Loafing in the library to read a book is hopelessly old-fashioned in light of the Anne Arundel County Library System's latest innovation: allowing patrons to download videos and movies from their home computers.
Starting on Monday, cardholders at the 15 branches will have free access to an online program known as MyLibraryTV. Library officials said the county is among the first subscribers in the state to the new product developed by a private company, Recorded Books.
Health, travel and cooking shows will also be available in the county's collection of more than 400 programs. Next month, the movie collection will add scores of new releases.
No need to walk in or out of a neighborhood branch to check out the physical object. No fines, either, because the seven-day lending period expires automatically.
Laurie L. Hayes, spokeswoman for the county library system, said, "The cool thing is, when it's due it disappears, unlike Blockbuster and other [video] stores."
"This expands the services we'd like to offer to patrons," she said.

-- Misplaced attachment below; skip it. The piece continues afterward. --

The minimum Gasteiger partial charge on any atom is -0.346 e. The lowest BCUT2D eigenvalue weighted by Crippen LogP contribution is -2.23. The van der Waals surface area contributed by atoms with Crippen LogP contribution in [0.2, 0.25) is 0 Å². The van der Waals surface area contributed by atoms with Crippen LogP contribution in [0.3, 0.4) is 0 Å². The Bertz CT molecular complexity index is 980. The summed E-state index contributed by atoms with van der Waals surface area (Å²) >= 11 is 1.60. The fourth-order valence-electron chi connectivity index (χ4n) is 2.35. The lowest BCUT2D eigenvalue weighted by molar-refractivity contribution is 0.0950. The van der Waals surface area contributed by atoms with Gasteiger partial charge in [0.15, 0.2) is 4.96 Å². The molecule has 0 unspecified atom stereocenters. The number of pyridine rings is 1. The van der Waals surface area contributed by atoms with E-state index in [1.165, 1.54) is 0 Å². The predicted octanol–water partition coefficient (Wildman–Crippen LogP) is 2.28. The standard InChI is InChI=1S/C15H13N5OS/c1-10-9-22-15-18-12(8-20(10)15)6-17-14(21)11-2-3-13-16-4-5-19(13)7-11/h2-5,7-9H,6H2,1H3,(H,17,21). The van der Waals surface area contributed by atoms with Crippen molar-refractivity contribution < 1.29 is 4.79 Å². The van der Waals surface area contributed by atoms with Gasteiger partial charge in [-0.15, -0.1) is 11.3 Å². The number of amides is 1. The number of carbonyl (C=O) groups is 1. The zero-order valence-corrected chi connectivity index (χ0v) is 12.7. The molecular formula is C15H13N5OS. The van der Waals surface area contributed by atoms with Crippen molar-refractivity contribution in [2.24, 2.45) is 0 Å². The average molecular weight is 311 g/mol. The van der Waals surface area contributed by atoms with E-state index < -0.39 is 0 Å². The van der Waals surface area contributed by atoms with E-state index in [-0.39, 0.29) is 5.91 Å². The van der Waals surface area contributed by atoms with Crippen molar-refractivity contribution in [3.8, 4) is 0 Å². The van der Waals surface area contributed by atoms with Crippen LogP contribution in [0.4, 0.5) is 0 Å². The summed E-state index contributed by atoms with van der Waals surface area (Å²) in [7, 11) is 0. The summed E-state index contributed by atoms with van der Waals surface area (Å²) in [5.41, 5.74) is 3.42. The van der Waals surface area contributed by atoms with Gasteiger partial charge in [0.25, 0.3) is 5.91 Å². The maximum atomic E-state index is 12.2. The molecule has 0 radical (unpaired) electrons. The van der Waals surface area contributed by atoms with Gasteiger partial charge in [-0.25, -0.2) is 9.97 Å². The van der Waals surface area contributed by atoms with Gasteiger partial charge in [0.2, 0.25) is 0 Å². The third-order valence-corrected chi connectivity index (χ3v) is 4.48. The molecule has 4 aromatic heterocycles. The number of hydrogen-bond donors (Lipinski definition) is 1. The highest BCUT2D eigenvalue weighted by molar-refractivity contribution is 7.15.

With more than three-quarters of county residents holding library cards, Hayes said, librarians are constantly searching for ways to keep current with all age groups.
Beyond traditional lending, the library system offers such high-tech services as downloadable volumes and audio books, a round-the-clock online reference service allowing patrons to reach a librarian anytime, and live homework help for grades 4 and up with online tutors.
The popularity of its services is reflected in the latest numbers, from 2005: Anne Arundel's libraries racked up 2.8 million visits from patrons, 5.4 million items were circulated and 25.6 million people accessed the Web catalog.
That, along with the ever-rising popularity of the DVD and video services, spawned interest in MyLibraryTV, whose annual subscription cost to county government is estimated at $70,000.
Librarians say downloading, which has become commonplace in the past decade, has revolutionized the nature of their work. On weekdays and nights at most branches, there's often a wait to use computers.
"The job has changed radically," said Cindy Hackett, a librarian at the Annapolis Area Library.
But a young man perusing the popular Web site, MySpace, at the Annapolis branch on West Street expressed doubts about an idea designed to benefit only those who have online access at home.
Tremon Smith, 24, said, "It saves you a trip, but it takes away from libraries." "In my house, we don't have a computer," he added.
"I come here every spare moment I get."
For more information, visit www.aacpl.net.